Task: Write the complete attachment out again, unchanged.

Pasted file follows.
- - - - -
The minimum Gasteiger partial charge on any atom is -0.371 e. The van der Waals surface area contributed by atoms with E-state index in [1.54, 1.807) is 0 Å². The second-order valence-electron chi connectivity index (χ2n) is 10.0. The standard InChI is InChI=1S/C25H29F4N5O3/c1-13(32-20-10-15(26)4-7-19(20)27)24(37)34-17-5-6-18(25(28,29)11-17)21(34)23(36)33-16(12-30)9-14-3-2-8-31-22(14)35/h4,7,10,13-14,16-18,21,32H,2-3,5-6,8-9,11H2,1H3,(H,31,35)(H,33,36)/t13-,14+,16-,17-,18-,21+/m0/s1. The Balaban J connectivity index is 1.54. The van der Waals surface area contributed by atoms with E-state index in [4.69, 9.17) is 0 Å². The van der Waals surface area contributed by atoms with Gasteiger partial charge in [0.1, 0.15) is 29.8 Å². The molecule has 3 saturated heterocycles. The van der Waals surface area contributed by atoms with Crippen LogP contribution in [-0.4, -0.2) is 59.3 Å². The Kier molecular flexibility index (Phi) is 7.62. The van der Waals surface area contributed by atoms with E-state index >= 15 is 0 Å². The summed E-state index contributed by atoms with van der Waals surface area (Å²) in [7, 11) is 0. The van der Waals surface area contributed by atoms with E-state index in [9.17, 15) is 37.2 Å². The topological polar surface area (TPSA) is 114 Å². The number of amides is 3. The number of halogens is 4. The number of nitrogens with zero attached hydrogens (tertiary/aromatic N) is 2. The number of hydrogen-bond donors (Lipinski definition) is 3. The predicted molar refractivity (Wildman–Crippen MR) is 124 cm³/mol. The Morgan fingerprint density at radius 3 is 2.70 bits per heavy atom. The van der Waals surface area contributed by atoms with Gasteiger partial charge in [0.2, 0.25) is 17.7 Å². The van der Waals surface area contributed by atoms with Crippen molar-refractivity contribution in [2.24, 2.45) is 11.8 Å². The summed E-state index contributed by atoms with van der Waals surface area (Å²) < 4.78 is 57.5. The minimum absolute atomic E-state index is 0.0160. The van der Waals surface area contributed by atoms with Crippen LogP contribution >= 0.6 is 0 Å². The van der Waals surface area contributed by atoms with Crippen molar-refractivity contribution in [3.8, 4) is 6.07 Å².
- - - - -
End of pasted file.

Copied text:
The minimum Gasteiger partial charge on any atom is -0.371 e. The van der Waals surface area contributed by atoms with E-state index in [1.54, 1.807) is 0 Å². The second-order valence-electron chi connectivity index (χ2n) is 10.0. The standard InChI is InChI=1S/C25H29F4N5O3/c1-13(32-20-10-15(26)4-7-19(20)27)24(37)34-17-5-6-18(25(28,29)11-17)21(34)23(36)33-16(12-30)9-14-3-2-8-31-22(14)35/h4,7,10,13-14,16-18,21,32H,2-3,5-6,8-9,11H2,1H3,(H,31,35)(H,33,36)/t13-,14+,16-,17-,18-,21+/m0/s1. The Balaban J connectivity index is 1.54. The van der Waals surface area contributed by atoms with E-state index in [4.69, 9.17) is 0 Å². The van der Waals surface area contributed by atoms with Gasteiger partial charge in [0.1, 0.15) is 29.8 Å². The molecule has 3 saturated heterocycles. The van der Waals surface area contributed by atoms with Crippen LogP contribution in [-0.4, -0.2) is 59.3 Å². The Kier molecular flexibility index (Phi) is 7.62. The van der Waals surface area contributed by atoms with E-state index >= 15 is 0 Å². The summed E-state index contributed by atoms with van der Waals surface area (Å²) in [7, 11) is 0. The van der Waals surface area contributed by atoms with E-state index in [9.17, 15) is 37.2 Å². The topological polar surface area (TPSA) is 114 Å². The number of amides is 3. The number of halogens is 4. The number of nitrogens with zero attached hydrogens (tertiary/aromatic N) is 2. The number of hydrogen-bond donors (Lipinski definition) is 3. The predicted molar refractivity (Wildman–Crippen MR) is 124 cm³/mol. The Morgan fingerprint density at radius 3 is 2.70 bits per heavy atom. The van der Waals surface area contributed by atoms with Gasteiger partial charge in [0.2, 0.25) is 17.7 Å². The van der Waals surface area contributed by atoms with Crippen molar-refractivity contribution in [2.24, 2.45) is 11.8 Å². The summed E-state index contributed by atoms with van der Waals surface area (Å²) < 4.78 is 57.5. The minimum absolute atomic E-state index is 0.0160. The van der Waals surface area contributed by atoms with Crippen LogP contribution >= 0.6 is 0 Å². The van der Waals surface area contributed by atoms with Crippen molar-refractivity contribution in [3.8, 4) is 6.07 Å².